Wednesday, March 6, 2019

What I Learned (Or Re-Learned) At The Marriage Enrichment Seminar (After 30+ Years!)

I'm guessing, it's been over thirty years since I've been to a marriage enrichment seminar.

But there, I was last month, at Central Presbyterian's (where Robin serves as organist) 'Satur-Date' event.

And it was exceptional!

It really was.  The ambiance was special.  The food was terrific (even with vegetarian options).  The main presenter was so well informed.  The dramas were unpredictable and real-ly funny.  The resources were innovative and fresh.  The age span, wide-ranging and varied.

And we even won a giveaway (a thirty-dollar gift certificate) for having the most persons at our wedding (over 400, because of all our church connections; one congregation even chartered a bus!).

I especially loved that we weren't seated with couples our own age.  I mean, it was great:  everyone was younger, with the same question aimed in our direction: does it get any easier?  Our answer: it gets better...but not necessarily, easier!  

And so...even veteran married folk, like me, need to keep learning.  And so, I was thankful for some new (and/or neglected) insights 'spouting up,' that Saturday night.

Satur-Date Truth #1 -- Marriage Is A People-Growing-Machine

Please note:  marriage is not the only incubator for human-growth.  But marriage is a prime opportunity for those who do wed, to 'grow-up' into fuller expressions, of the fullness of Jesus. 

I'm guessing, that's why scripture speaks so passionately about the sacredness of marriage and the holy intimacy, reserved for its covenant.

Covenant is critical, for without intentionality-of-bond, before God, an 'anything goes' mentality can sweep us away, into self-centered fulfillment, and pleasure.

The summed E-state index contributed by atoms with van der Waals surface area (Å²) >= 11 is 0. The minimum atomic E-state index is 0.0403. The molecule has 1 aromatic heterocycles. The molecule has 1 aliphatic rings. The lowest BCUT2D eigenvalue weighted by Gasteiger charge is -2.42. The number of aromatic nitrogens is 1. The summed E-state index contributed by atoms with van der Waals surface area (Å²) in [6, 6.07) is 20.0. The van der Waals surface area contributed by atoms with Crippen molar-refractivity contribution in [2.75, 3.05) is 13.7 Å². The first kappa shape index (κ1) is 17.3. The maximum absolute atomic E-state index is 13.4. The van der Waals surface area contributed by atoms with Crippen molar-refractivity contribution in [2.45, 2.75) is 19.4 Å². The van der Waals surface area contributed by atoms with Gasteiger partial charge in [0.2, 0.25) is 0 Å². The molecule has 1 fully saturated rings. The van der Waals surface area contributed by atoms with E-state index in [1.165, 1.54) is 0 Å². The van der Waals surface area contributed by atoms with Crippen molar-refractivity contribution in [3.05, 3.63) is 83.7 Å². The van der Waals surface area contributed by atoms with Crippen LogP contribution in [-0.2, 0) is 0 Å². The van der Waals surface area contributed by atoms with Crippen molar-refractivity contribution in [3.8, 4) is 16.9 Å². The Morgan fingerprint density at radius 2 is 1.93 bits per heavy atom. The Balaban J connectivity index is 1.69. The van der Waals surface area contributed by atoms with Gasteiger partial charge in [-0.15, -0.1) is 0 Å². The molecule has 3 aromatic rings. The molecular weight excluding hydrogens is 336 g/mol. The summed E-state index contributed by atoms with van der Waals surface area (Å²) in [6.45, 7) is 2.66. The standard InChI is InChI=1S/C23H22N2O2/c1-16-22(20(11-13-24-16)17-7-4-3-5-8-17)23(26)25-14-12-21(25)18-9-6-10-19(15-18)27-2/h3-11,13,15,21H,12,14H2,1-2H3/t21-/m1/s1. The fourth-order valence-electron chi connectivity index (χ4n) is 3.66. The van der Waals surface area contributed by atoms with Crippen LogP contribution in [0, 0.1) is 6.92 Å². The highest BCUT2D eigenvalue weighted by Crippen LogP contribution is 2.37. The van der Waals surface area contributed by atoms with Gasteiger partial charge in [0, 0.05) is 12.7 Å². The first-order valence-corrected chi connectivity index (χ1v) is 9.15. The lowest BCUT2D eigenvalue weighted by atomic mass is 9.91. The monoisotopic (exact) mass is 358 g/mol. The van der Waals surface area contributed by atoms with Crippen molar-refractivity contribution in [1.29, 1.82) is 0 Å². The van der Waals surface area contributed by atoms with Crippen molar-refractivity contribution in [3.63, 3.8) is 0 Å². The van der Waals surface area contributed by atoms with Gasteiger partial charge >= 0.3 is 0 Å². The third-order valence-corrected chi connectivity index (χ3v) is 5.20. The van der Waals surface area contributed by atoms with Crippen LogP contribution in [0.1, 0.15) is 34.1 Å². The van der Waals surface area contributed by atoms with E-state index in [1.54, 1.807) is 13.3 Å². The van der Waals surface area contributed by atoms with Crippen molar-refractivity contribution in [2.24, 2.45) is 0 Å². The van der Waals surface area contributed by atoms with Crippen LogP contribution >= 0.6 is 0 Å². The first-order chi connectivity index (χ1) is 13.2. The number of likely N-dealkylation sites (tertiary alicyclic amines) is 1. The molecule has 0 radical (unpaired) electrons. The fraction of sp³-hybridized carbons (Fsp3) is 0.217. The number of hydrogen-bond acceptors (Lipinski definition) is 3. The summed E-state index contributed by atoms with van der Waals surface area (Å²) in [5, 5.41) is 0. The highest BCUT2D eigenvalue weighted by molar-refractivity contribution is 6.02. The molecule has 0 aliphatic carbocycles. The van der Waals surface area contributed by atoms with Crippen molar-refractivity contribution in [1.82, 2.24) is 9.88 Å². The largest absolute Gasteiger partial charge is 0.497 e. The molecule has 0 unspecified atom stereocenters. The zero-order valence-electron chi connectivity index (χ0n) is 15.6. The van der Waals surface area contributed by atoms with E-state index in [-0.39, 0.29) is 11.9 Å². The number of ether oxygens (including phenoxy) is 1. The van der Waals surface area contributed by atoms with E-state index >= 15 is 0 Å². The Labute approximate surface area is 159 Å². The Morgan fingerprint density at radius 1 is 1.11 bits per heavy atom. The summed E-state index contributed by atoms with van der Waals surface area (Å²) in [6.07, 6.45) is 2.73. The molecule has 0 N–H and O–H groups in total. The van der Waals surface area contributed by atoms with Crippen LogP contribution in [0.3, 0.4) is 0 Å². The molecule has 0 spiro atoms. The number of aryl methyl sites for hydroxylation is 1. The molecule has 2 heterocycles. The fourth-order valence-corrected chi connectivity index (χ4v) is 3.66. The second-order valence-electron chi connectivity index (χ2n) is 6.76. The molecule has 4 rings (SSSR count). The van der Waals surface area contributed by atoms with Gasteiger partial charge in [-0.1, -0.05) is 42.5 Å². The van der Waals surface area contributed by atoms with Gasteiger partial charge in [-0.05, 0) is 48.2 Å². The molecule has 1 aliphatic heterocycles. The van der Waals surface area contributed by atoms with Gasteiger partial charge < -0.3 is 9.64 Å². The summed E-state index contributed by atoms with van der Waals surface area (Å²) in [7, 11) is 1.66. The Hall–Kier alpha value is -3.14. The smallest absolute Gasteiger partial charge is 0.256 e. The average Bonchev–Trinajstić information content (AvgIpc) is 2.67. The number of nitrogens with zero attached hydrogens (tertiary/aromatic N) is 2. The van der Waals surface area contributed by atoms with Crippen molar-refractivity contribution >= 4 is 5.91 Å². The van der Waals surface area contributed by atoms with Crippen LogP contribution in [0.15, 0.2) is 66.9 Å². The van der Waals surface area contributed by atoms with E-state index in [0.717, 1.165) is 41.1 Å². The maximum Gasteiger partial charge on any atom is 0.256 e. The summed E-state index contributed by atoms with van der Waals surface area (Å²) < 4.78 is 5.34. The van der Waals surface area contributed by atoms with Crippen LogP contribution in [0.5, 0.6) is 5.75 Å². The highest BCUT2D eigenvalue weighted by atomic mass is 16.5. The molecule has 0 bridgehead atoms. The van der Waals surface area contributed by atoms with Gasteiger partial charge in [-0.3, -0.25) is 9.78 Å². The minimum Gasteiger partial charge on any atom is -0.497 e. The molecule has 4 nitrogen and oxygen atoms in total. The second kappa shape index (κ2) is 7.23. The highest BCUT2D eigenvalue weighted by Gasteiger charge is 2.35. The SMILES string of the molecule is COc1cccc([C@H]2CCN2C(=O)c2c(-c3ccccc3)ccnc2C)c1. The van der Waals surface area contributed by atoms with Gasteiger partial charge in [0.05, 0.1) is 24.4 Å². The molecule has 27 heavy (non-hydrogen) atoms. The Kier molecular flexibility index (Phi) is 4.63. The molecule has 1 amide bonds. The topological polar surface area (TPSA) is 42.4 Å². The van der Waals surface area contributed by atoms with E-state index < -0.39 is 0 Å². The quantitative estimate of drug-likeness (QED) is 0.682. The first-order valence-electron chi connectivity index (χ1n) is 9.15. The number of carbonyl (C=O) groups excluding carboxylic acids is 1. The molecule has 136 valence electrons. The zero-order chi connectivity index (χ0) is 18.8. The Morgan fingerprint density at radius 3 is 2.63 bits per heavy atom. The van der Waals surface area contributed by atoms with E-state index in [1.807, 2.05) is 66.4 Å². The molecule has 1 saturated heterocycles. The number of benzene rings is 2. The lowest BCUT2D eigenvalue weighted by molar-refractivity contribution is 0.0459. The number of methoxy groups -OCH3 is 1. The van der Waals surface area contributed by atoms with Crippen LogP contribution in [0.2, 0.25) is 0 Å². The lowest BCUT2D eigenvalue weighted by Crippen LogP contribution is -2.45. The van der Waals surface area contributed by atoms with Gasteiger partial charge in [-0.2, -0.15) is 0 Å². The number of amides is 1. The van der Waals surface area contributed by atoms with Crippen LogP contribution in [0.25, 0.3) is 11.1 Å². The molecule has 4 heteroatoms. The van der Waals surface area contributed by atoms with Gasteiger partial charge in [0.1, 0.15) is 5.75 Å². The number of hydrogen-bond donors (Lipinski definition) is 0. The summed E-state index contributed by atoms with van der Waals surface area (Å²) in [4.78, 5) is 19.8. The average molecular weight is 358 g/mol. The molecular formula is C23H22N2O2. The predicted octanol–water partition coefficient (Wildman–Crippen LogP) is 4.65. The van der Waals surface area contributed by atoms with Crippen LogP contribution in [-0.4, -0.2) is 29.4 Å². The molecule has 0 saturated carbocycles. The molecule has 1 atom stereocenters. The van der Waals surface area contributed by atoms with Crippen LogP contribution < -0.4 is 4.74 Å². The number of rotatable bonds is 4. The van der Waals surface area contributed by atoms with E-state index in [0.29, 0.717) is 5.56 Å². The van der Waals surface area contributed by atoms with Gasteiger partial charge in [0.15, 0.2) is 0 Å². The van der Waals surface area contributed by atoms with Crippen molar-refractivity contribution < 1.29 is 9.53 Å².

Currently, I'm reading an overview of Pauline thought:  Apostle Of The Crucified Lord, by Michael Gorman.  In this marvelous book, Dr. Gorman notes, that instead of a covenantal view of marriage and sexuality, persons, even within the early church, were adopting a permissive, individualistic way of life.  Corinthian Believers were the worst, making little or no connection between Spirit and Body -- convinced -- even a Christ-follower could do anything he or she wanted with his or her body.

But Paul passionately disagreed. "...There's more to sex than mere skin on skin..." Paul argues in 1 Corinthians. 
“…Sex is as much spiritual mystery as physical fact. As written in Scripture, “The two become one.” Since we want to become spiritually one with the Master, we must not pursue the kind of sex that avoids commitment and intimacy…Didn’t you realize that your body is a sacred place, the place of the Holy Spirit? Don’t you see that you can’t live however you please, squandering what God paid such a high price for? The physical part of you is not some piece of property…God owns the whole works. So let people see God in and through your body.  (1 Corinthians 6: 16-20, The Message).
Thus, as delightful as the sexual component is in marriage, it is not the primary component.  The prime component is a greater spiritual connection with the Divine, as three entities join in the marriage covenant:  woman, man, and the Creator of woman and man -- the One, True, God.

And so, it's as we grow-up to God, that we indeed grow, and marriage becomes a people-growing machine.

Satur-Date Truth #2 -- Women And Men Are Equal, Mutually Accountable, One To The Other.

A confession:  as a Baby-Boomer, I've acted like our generation solved the problems of the world! Why we solved racism through Martin Luther King and the Southern Christian Leadership Conference --  we solved militarism, through anti-war marches and other protests against the Vietnam war -- and we solved sexism through Gloria Steinem and the feminist movement of the 1960s.

But boy, am I wrong.  Because in spite of Baby-Boomer activism -- racism, militarism, and sexism are greater today than ever before!

All three 'isms' can impact a marriage, but especially sexism.  I mean, in spite of advances in 'leveling the playing field,' between women and men, there is more patriarchy in marriage (and the larger culture) than ever before.